According to a Safety Board meteorologist, a review of the weather around the time of the accident revealed, "A strong cold front passed through the area a little earlier in the morning. Strong, gusty northwesterly low-level winds were occurring behind the front. Weather observations and visible satellite imagery indicated overcast clouds (wave clouds under the strong NW flow). There were AIRMETs out for mountain obscuration and moderate low-level turbulence."
According to FAA-P-8740-2, "When the wind speed is above about 25 knots, and flowing perpendicular to the ridge lines, the air flow can form waves, much like water flowing over rocks in a stream bed. The waves form down wind from the ridgeline and will be composed of very strong up and down drafts, plus dangerous rotor action under the crests of the waves. If enough moisture is present, lenticular clouds can form to give a visual indication of the wave action. These clouds are reported in the remarks section of hourly sequence reports as ACSL (altocumulus standing lenticular) or CCSL (cirrocumulus standing lenticular)."
The helicopter was examined in the field by an FAA inspector, and all major components of the helicopter were accounted for at the scene. The helicopter came to rest on its right side, and the main rotor, 90-degree gearbox, tail rotor, and vertical fin were separated and scattered about within an approximate 100-foot radius. The main transmission was broken free of its mounts.
The windscreen, chin bubbles, and the instrument panel were separated from the cockpit, leaving the flight controls and cockpit seats exposed. The anti-torque pedals, the floor, and the seats in the cockpit appeared intact.
The helicopter was removed from the scene, and a detailed examination was performed in Charleston, West Virginia, under the supervision of an FAA inspector on February 22, 2006. The examination revealed no preimpact anomalies. The engine was removed for further examination at a later date.
On March 10, 2006, the engine was examined at the Rolls-Royce Factory, Indianapolis, Indiana under FAA supervision. There was damage to the compressor first stage wheel, with blade material missing and bent opposite the direction of rotation, both as a result of impact and foreign object damage (FOD).
The N1 section rotated freely by hand and continuity was established to the starter/generator. The N2 section rotated freely by hand and continuity was established to the power takeoff.
The engine was mounted in a test stand, but the starter generator required replacement due to a broken wire. A Pc (compressor discharge pressure) air tube leak was noted, but the test was continued. The engine started and ran without interruption, but the full test was not completed due to excessive vibration from the FOD-damaged compressor. Extrapolation of the run data revealed that the engine met the manufacturer's specifications for an overhauled engine. The Pc air tube leak did not affect engine performance.
The Rotorcraft Flying Handbook, FAA-H-8083-21, Chapter 11, Helicopter Emergencies, Vortex Ring State (Settling With Power), stated:
"Vortex ring state describes an aerodynamic condition where a helicopter may be in a vertical descent with up to maximum power applied, and little or no cyclic authority. The term 'settling with power' comes from the fact that the helicopter keeps settling even though full engine power is applied.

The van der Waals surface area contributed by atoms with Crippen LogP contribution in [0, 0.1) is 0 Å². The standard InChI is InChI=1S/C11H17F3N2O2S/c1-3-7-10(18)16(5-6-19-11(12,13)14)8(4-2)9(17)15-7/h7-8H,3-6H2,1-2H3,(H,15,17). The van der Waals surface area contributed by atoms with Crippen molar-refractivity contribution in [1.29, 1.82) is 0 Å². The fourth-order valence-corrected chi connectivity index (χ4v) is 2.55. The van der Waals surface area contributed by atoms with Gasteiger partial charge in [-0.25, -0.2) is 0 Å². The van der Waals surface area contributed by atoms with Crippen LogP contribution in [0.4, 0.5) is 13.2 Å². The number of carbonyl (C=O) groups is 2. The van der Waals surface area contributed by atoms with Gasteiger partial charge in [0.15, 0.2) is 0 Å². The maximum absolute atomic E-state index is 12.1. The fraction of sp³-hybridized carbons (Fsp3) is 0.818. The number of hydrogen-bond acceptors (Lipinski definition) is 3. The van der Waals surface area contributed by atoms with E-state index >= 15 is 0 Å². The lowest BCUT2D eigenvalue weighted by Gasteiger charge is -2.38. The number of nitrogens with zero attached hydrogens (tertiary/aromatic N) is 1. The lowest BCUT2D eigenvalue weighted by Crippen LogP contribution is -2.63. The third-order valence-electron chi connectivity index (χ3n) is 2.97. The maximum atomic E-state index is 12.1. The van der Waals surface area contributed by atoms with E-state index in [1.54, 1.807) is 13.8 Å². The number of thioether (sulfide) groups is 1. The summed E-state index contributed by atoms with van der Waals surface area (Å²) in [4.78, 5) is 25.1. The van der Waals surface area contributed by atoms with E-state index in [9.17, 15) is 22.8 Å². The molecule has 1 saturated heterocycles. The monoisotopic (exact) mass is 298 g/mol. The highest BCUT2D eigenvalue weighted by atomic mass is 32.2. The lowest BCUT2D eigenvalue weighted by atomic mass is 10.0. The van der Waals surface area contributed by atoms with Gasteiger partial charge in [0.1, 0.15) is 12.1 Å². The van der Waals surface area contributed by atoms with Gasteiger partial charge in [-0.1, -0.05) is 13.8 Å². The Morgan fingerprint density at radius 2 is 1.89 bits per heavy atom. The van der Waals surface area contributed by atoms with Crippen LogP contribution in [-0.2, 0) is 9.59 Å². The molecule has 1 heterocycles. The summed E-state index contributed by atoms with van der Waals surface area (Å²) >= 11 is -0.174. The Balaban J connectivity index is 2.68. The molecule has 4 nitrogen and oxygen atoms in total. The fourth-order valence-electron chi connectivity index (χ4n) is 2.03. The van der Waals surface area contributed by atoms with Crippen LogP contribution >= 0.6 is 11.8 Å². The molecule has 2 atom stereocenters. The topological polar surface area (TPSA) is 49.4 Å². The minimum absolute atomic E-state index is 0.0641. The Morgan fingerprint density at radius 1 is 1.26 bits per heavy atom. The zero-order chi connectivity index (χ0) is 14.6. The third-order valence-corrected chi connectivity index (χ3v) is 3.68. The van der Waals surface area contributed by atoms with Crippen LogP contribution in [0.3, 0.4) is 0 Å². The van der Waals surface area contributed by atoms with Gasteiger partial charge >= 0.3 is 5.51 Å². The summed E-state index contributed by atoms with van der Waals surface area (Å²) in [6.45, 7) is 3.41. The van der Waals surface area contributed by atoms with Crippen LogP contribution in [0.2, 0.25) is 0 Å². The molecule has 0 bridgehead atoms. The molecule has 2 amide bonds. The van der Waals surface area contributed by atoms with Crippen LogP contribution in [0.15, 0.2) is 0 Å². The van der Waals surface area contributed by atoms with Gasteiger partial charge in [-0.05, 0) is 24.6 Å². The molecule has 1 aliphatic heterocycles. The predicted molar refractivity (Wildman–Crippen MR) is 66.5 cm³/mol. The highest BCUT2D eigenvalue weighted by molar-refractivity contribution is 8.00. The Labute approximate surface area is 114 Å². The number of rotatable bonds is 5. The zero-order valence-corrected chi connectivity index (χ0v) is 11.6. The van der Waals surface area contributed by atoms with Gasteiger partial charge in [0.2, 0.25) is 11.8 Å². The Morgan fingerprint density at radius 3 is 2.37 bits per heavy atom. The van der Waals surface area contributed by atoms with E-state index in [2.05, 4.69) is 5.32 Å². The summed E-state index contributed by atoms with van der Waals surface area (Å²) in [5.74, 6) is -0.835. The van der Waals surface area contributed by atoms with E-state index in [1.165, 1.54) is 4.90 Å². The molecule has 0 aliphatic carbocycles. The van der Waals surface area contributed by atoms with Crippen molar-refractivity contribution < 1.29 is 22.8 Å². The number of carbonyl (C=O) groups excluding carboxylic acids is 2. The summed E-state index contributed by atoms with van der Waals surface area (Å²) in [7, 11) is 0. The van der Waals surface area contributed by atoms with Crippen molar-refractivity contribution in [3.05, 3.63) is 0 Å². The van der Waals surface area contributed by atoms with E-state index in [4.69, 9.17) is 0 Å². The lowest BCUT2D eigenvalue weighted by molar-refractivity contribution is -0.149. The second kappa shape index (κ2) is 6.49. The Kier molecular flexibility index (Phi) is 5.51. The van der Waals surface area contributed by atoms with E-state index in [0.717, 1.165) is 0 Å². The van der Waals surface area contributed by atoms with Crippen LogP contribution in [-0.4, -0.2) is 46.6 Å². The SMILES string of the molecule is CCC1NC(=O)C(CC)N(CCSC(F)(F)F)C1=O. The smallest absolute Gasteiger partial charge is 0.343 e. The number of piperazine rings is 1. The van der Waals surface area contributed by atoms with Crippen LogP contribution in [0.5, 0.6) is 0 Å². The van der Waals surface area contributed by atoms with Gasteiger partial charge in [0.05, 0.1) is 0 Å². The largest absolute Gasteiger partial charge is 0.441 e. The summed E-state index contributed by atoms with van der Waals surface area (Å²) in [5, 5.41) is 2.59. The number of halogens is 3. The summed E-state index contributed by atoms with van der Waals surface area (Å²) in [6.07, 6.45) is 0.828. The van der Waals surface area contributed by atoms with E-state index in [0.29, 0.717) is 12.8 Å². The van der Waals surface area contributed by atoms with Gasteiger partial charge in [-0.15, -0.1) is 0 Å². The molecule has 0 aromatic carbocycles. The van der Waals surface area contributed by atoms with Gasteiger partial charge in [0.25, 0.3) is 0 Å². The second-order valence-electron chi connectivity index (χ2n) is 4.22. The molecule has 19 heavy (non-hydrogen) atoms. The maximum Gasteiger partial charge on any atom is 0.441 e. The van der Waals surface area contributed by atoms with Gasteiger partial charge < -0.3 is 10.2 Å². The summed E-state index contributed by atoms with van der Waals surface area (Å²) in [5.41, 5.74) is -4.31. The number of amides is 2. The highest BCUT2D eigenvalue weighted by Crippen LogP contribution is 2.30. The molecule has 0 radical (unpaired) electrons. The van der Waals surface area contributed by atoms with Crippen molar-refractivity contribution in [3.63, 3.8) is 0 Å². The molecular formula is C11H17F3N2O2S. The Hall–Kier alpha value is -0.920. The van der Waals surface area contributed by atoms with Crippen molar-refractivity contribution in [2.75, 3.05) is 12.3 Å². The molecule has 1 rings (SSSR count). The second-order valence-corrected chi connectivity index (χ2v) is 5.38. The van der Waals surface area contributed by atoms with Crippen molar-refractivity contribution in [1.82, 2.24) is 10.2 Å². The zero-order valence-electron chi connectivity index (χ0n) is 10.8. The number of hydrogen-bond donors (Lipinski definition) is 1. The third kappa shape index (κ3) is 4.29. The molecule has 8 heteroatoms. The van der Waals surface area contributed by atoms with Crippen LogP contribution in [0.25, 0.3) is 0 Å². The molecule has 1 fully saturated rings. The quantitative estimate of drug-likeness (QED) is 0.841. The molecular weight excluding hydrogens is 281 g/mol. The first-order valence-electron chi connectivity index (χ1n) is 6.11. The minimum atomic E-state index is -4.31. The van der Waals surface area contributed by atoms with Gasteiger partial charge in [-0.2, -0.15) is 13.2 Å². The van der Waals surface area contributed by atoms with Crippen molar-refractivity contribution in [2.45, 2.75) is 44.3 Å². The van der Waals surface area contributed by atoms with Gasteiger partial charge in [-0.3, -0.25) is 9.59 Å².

In a normal out-of-ground-effect hover, the helicopter is able to remain stationary by propelling a large mass of air down through the main rotor. Some of the air is recirculated near the tips of the blades, curling up from the bottom of the rotor system and rejoining the air entering the rotor from the top. This phenomenon is common to all airfoils and is known as tip vortices. Tip vortices consume engine power but produce no useful lift. As long as the tip vortices are small, their only effect is a small loss in rotor efficiency. However, when the helicopter begins to descend vertically, it settles into its own downwash, which greatly enlarges the tip vortices. In this vortex ring state, most of the power developed by the engine is wasted in accelerating the air in a doughnut pattern around the rotor.
In addition, the helicopter may descend at a rate that exceeds the normal downward induced-flow rate of the inner blade sections. As a result, the airflow of the inner blade sections is upward relative to the disc. This produces a secondary vortex ring in addition to the normal tip-vortices. The secondary vortex ring is generated about the point on the blade where the airflow changes from up to down. The result is an unsteady turbulent flow over a large area of the disc. Rotor efficiency is lost even though power is still being supplied from the engine.
A fully developed vortex ring state is characterized by an unstable condition where the helicopter experiences uncommanded pitch and roll oscillations, has little or no cyclic authority, and achieves a descent rate, which, if allowed to develop, may approach 6,000 feet per minute. It is accompanied by increased levels of vibration.
A vortex ring state may be entered during any maneuver that places the main rotor in a condition of high upflow and low forward airspeed. This condition is sometimes seen during quick-stop type maneuvers or during recoveries from autorotations. The following combination of conditions are likely to cause settling in a vortex ring state:
1. A vertical or nearly vertical descent of at least 300 feet per minute. (Actual critical rate depends on the gross weight, r.p.m, density altitude, and other pertinent factors.)
2. The rotor system must be using some of the available engine power (from 20 to 100 percent).
3. The horizontal velocity must be slower than effective translational lift."
The Good Aviation Practices publication Helicopter Performance, published by the Civil Aviation Authority of New Zealand (November 2002), stated:
"Turbulence and Windshear: The possibility of turbulence and windshear should be considered when determining takeoff and landing performance. (Windshear is a change in wind speed and or direction over a very short distance.) The presence of windshear can cause the sudden loss of translational lift and increase the power required to that of OGE hover and beyond - particularly accompanied by a downdraught.
Local terrain, trees, and buildings all influence the flow of wind near them. The mechanical turbulence resulting from this disturbed airflow may become very marked in the lee of the obstruction.
In winds below 15 knots, the turbulence in the lee may extend vertically to about one third higher than the obstruction. In winds above 20 knots, eddies can occur on the leeward side to a distance of about 10 to 15 times the obstruction height, and up to twice the obstruction height above the ground.
A gust wind situation where windshear is likely to be present...will require a greater power margin to deal with any unexpected loss of airspeed and sink."